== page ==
Category Archives: contest

Expat Blog Awards….

This is kind of exciting.

I’ve been nominated for the Expat Blog Awards for my writing about living in India.

If you have a second, please vote for me by leaving a comment here…
http://www.expatsblog.com/blogs/466/a-reason-to-write

Thanks!

A writing contest….

The Time and Place Prize Literary Competition

The Time & Place Prize is a new international literary
award established to provide the two things every writer
requires . . .the time and the placeto write.
Join us in France!
The winner of The Time & Place Prize receives a month-long stay in an idyllic
cottage nestled among the menhirs, myths and mists of Bretagne, France.The Prize includes:
Round-trip airfare to and from Paris, France
plus ground transport to and from the cottage
Room & board for the month of July in a
private cottage in bucolic Brittany
The cottage is equipped with all the tools a
writer needs, including library, computer,
internet access, a complete OED, etc.
Time and place to work on your ideas

The Time & Place Prize

All literary genres considered.
Winner(s) selected by independent, third party judges.
Submissions limited to 5,000 words.
A $25 submission fee will be charged.

The Award TimelineSubmissions for the 2012 Prize will be accepted through November 30, 2012.  
The short list will be posted by mid-February 2013.
The winner will be announced on March 30, 2013.
The winner will visit France for the month of July, 2013.
Submissions for the 2013 Prize will be accepted beginning December 1, 2012.
Visit the website for details: http://www.timeandplaceprize.com/index.html
(And you know the drill, right – I am not endorsing this contest – just passing along the info – if you want to apply, you might want to check out the details first and decide for yourself whether or not to enter. 😎  )

Another contest I didn’t win……….

Obscura Journal hosts a short-story contest where they provide two pictures and you bridge the gap between those photos.

I entered once before and did not win.

Well, I am nothing if not consistent. I didn’t win again. 😎

But I don’t want my short little story to go to waste. So, I will share it with you.

Click here first to see the pictures (oh and I guess you can read the actual winner’s story if you must) …. then read on for my  interpretation of how those pictures make sense together.

Help Me

Thomas stumbled toward Ryan’s bed, leaned down, and shook his brother to wake him in the wee hours of a misty September morning. He raised his pointer finger toward his mouth and slowly uncurled it. Ryan started to speak but Thomas stopped him with his other hand, which reeked of marijuana smoke and cough medicine.

Ryan stretched his arms above his head and looked toward the retired milk crate next to his bed.  The hands on his grandfather’s watch revealed it was only 3:00 am. Ryan tilted his head, listening for the familiar sounds of sirens that often filled the night air. But this night was absent the common warning screech and Thomas’ urgency lost its logic. Ryan rubbed his eyes as Thomas searched for his brother’s shoes.  On the way out the front door, Thomas grabbed their sweatshirts and a crumpled brown grocery bag. Ryan grabbed his Rubik’s cube.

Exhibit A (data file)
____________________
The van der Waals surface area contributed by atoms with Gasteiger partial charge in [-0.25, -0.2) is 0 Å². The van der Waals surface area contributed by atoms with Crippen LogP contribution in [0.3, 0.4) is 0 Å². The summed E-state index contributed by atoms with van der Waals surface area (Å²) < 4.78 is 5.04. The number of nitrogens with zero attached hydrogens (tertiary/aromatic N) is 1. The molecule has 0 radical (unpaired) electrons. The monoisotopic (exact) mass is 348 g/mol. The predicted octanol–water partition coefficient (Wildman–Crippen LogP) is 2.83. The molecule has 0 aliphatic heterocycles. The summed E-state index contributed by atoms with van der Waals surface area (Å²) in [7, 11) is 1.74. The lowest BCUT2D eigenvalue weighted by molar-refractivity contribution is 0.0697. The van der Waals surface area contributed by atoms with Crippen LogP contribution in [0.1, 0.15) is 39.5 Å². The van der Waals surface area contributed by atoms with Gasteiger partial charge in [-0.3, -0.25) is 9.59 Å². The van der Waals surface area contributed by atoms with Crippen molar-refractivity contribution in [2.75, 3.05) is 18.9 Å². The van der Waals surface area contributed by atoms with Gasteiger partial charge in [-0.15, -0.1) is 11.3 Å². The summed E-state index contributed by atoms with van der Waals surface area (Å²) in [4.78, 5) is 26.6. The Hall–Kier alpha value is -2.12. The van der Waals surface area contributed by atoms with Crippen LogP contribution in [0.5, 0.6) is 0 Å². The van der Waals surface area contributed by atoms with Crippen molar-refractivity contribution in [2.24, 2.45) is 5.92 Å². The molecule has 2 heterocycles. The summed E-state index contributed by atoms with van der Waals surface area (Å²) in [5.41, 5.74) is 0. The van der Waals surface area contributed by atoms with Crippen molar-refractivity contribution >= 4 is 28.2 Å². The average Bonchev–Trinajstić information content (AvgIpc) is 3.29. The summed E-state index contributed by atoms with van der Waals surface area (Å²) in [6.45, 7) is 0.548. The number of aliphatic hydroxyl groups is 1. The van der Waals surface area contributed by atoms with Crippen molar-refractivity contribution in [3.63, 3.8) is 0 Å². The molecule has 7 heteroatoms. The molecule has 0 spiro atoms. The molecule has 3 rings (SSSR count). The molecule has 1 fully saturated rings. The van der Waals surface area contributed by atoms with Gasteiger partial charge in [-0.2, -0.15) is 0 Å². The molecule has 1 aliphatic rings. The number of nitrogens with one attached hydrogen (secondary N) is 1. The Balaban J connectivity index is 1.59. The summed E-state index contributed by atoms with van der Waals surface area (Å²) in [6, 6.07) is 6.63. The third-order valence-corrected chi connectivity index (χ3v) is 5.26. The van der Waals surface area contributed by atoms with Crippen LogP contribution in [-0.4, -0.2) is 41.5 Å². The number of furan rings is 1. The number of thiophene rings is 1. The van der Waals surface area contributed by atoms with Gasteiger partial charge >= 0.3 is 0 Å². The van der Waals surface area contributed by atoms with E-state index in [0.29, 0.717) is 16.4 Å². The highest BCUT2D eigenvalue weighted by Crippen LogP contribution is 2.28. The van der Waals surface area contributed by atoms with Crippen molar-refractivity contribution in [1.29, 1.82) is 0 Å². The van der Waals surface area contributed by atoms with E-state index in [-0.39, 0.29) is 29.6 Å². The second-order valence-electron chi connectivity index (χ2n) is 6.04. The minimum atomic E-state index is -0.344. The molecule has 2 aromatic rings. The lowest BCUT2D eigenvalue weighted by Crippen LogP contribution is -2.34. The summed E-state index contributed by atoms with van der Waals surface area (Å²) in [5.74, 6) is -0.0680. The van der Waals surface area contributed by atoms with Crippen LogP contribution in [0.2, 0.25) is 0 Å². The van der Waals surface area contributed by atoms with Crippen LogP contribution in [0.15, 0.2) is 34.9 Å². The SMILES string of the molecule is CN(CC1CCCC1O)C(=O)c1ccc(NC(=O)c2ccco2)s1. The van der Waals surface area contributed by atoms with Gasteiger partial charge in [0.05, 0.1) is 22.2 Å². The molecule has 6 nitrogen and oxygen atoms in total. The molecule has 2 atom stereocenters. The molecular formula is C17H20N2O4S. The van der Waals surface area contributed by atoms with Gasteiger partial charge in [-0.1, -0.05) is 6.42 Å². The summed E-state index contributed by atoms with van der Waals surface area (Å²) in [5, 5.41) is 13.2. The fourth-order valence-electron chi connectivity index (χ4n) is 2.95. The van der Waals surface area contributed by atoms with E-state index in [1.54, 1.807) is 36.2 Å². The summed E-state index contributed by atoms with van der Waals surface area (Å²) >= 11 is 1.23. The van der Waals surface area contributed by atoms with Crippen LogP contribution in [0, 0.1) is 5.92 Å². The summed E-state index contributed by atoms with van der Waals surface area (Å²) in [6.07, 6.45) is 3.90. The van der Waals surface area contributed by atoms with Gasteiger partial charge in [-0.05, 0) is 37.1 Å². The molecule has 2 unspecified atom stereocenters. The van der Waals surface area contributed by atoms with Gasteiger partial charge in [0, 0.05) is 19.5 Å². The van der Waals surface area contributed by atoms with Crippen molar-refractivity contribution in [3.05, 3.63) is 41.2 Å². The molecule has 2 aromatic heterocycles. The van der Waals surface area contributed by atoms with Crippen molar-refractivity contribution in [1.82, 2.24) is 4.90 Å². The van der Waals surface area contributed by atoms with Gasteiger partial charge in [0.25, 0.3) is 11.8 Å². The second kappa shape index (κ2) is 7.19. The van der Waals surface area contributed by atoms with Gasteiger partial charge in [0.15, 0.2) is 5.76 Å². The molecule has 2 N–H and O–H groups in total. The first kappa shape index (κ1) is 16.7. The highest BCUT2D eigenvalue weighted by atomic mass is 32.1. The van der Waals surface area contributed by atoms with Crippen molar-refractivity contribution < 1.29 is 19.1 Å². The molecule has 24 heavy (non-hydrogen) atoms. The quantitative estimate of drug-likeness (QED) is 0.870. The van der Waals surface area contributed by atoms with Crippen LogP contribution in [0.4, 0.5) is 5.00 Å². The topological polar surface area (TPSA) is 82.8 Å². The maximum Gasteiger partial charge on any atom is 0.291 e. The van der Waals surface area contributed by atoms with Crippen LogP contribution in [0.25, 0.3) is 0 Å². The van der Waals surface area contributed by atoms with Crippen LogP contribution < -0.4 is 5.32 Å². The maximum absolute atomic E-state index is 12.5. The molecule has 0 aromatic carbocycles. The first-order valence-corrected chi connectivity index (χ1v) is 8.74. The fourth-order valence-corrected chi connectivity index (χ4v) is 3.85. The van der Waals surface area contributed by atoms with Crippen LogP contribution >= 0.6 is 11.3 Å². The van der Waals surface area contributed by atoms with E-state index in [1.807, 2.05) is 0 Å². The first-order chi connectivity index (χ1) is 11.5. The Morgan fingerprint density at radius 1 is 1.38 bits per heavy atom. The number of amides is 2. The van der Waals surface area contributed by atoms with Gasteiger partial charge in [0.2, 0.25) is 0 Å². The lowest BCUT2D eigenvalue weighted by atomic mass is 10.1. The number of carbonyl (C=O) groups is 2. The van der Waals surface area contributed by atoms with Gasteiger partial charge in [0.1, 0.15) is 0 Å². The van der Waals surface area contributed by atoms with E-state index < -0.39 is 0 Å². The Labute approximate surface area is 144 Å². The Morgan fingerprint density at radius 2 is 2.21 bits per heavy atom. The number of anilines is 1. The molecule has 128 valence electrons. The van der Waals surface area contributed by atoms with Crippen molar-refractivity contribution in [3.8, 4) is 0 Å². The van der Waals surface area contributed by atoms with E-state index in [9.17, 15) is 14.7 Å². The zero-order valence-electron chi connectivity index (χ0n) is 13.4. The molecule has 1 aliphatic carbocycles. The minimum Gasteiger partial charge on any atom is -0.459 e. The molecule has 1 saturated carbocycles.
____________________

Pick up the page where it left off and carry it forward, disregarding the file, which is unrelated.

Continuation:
They marched through the hazy mist with Ryan leaning back into Thomas’ left-handed push. The older brother was agitated and frantic. As keys jangled in his free hand, he mumbled to himself something about “money, a lot of money” and “how was he going to get it”. He stopped twice under streetlights to look more closely at the keys on the large brass ring, refusing to answer questions or even look at Ryan.

Thomas only let go of his brother’s shoulder when they reached the doors to the library. After a quick scan of the area, Thomas unlocked the glass doors. He returned his grip on Ryan and ushered him over to the olive green couch in the empty reading room. Then he motioned for Ryan to sit down and threw the brown bag onto Ryan’s lap. Thomas immediately started pacing and Ryan nervously worked to solve the puzzle in his hands and in his thoughts.

He knew too well that nothing good ever came from Thomas’ pacing.

Behind them, a man in a striped suit with his jacket tightly buttoned flung the doors open and rushed toward Thomas. But Thomas stopped him just inside the threshold and whispered, “Not yet. Let me leave first.”

“Hey Ryan, I’ll be right back,” Thomas yelled over his left shoulder, as the man escorted him out with the same pushing motion that landed Ryan in the library’s lobby.

Ryan set aside his cube and squinted at the books on the wall. They were all so thick with lots of letters in their titles. Without his glasses he couldn’t be sure but he imagined there wouldn’t be a single picture among their dense pages. He wished he had brought his comic book. Curious, he turned his focus to the bag’s contents – a piece of charcoal, a sketch pad, and a soft green apple.

Thomas knew Ryan loved to draw. He even complimented his work when he wasn’t too busy pacing. Just as Ryan opened the pad and positioned the charcoal, an older man came in through the doors. He walked slowly over and joined Ryan on the couch. As the man started talking about the big wall of books, his dusty scent distracted Ryan and tickled his nose.